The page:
“Audio Description is, to a great extent, a kind of literary art form in itself. It’s a type of poetry—a haiku. It provides a verbal version of the visual—the visual is made verbal, and aural [Snyder points to his ear], and oral [Snyder points to his mouth]. Using words that are succinct, vivid, and imaginative to convey the visual image that is not fully accessible to a segment of the population and not fully realized by the rest of us. The rest of us: meaning sighted folks who see but who may not observe.”
—from Joel Snyder’s “Audio Description — The Visual Made Verbal”

Joel Snyder is one of the pioneers in Audio Description, a field that provides theatre, movies, TV shows, and other arts to people who are vision-impaired. As I thought of being an audio describer myself, I realized how true it was that one has to become someone who not only sees, but also observes.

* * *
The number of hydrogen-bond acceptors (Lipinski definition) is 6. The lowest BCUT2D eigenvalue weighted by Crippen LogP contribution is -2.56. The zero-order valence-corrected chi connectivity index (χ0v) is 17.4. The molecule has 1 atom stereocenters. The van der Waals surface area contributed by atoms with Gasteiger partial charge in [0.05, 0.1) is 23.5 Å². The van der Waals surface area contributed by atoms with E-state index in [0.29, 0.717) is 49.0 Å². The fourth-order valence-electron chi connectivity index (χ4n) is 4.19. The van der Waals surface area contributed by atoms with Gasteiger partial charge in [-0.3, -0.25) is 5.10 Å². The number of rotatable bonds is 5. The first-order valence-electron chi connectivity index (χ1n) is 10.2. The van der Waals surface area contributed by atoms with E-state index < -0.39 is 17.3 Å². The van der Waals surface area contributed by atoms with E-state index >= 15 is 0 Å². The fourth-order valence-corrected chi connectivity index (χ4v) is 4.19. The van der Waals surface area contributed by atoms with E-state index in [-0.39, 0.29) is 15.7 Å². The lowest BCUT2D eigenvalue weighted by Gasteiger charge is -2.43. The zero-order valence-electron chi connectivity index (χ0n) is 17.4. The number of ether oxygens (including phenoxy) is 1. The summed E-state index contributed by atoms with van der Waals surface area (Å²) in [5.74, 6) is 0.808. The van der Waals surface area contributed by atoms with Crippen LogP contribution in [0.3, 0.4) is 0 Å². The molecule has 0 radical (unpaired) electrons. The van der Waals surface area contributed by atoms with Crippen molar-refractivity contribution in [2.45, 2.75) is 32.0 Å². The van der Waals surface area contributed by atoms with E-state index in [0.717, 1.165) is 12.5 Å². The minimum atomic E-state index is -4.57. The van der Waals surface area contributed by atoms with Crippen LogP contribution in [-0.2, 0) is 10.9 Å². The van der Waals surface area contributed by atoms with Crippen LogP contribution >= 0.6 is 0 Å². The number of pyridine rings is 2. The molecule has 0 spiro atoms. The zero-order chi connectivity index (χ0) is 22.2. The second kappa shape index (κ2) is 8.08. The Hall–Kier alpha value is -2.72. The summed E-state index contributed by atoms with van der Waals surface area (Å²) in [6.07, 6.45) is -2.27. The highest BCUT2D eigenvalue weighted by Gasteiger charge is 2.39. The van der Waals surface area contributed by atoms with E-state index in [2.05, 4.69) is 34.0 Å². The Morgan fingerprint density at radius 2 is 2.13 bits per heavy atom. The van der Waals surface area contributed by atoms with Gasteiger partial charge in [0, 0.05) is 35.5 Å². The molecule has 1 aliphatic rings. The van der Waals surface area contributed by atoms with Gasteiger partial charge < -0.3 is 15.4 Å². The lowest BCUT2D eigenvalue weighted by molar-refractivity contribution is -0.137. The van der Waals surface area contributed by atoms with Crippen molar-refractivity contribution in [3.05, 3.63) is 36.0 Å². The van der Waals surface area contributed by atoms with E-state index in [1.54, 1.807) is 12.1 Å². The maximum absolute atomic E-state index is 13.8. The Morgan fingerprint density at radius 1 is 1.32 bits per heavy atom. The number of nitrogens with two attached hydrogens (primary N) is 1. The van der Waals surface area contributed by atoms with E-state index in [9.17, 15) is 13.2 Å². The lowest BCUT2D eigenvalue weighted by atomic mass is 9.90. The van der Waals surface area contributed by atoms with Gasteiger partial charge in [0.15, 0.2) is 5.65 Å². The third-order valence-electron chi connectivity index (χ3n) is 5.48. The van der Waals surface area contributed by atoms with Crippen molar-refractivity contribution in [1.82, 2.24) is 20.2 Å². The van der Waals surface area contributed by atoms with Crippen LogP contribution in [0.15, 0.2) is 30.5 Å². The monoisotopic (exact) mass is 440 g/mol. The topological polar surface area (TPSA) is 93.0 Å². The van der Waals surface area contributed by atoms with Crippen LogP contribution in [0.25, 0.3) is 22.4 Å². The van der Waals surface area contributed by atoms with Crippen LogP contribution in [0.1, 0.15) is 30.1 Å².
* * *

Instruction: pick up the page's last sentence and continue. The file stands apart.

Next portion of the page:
This transcription of a Joel Snyder presentation goes into some detail about how audio description works, including annotated examples of descriptions. I pulled out this example from The Shining. Can you picture it?

Now, a woman in her thirties with long blond hair. She stands in a white-tiled bathroom and wears a white towel. Leaning on the black sink, she gazes at her reflection in the steamed-up vanity mirror.

(:05) Pause

Her eyes drift down to a gold key resting on the sink. Engraved on the key are the numbers 217. Beside the key is a packet of razor blades.

She picks up the razor blades and slides one of them out. Shown from her bare legs down, she drops her towel on the floor. [DROP] She steps to a black bathmat in front of a footed bathtub. [CURTAINS] Sunlight shines on her bare toes. She steps into the tub.

Now in the basement, Torrance.


Blood drips from the blond woman’s hand as her arm rests on the side of the bathtub.


In the basement, the older man blows his nose on a red handkerchief.

(video: Audio Descriptions of Video by Valerie Hunter)

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